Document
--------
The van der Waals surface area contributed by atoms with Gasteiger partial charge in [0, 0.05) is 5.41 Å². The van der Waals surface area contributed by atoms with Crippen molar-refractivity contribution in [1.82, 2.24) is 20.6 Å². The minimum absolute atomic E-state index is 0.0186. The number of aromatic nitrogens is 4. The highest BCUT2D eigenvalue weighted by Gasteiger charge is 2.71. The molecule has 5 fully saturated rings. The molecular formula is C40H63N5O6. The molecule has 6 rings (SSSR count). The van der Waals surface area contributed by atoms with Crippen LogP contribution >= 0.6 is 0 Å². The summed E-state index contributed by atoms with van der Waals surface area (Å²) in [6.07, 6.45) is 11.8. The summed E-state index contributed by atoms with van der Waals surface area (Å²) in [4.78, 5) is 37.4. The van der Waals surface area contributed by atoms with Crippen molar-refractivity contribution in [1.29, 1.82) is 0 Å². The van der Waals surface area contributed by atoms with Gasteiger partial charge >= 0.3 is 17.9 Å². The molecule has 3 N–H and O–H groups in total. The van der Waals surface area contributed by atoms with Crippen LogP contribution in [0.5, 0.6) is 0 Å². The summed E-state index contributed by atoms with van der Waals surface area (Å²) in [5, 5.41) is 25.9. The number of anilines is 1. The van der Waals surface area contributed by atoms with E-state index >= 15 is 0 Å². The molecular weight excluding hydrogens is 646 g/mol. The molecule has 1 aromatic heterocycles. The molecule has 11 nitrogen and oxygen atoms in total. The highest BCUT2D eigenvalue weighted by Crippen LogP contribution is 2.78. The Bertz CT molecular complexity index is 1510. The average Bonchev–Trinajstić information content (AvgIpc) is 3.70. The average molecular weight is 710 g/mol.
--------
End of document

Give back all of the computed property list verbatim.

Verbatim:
The van der Waals surface area contributed by atoms with Gasteiger partial charge in [0, 0.05) is 5.41 Å². The van der Waals surface area contributed by atoms with Crippen molar-refractivity contribution in [1.82, 2.24) is 20.6 Å². The minimum absolute atomic E-state index is 0.0186. The number of aromatic nitrogens is 4. The highest BCUT2D eigenvalue weighted by Gasteiger charge is 2.71. The molecule has 5 fully saturated rings. The molecular formula is C40H63N5O6. The molecule has 6 rings (SSSR count). The van der Waals surface area contributed by atoms with Crippen LogP contribution >= 0.6 is 0 Å². The summed E-state index contributed by atoms with van der Waals surface area (Å²) in [6.07, 6.45) is 11.8. The summed E-state index contributed by atoms with van der Waals surface area (Å²) in [4.78, 5) is 37.4. The van der Waals surface area contributed by atoms with Crippen molar-refractivity contribution in [1.29, 1.82) is 0 Å². The van der Waals surface area contributed by atoms with Gasteiger partial charge >= 0.3 is 17.9 Å². The molecule has 3 N–H and O–H groups in total. The van der Waals surface area contributed by atoms with Crippen LogP contribution in [0.5, 0.6) is 0 Å². The summed E-state index contributed by atoms with van der Waals surface area (Å²) in [5, 5.41) is 25.9. The number of anilines is 1. The van der Waals surface area contributed by atoms with E-state index >= 15 is 0 Å². The molecular weight excluding hydrogens is 646 g/mol. The molecule has 1 aromatic heterocycles. The molecule has 11 nitrogen and oxygen atoms in total. The highest BCUT2D eigenvalue weighted by Crippen LogP contribution is 2.78. The Bertz CT molecular complexity index is 1510. The average Bonchev–Trinajstić information content (AvgIpc) is 3.70. The average molecular weight is 710 g/mol.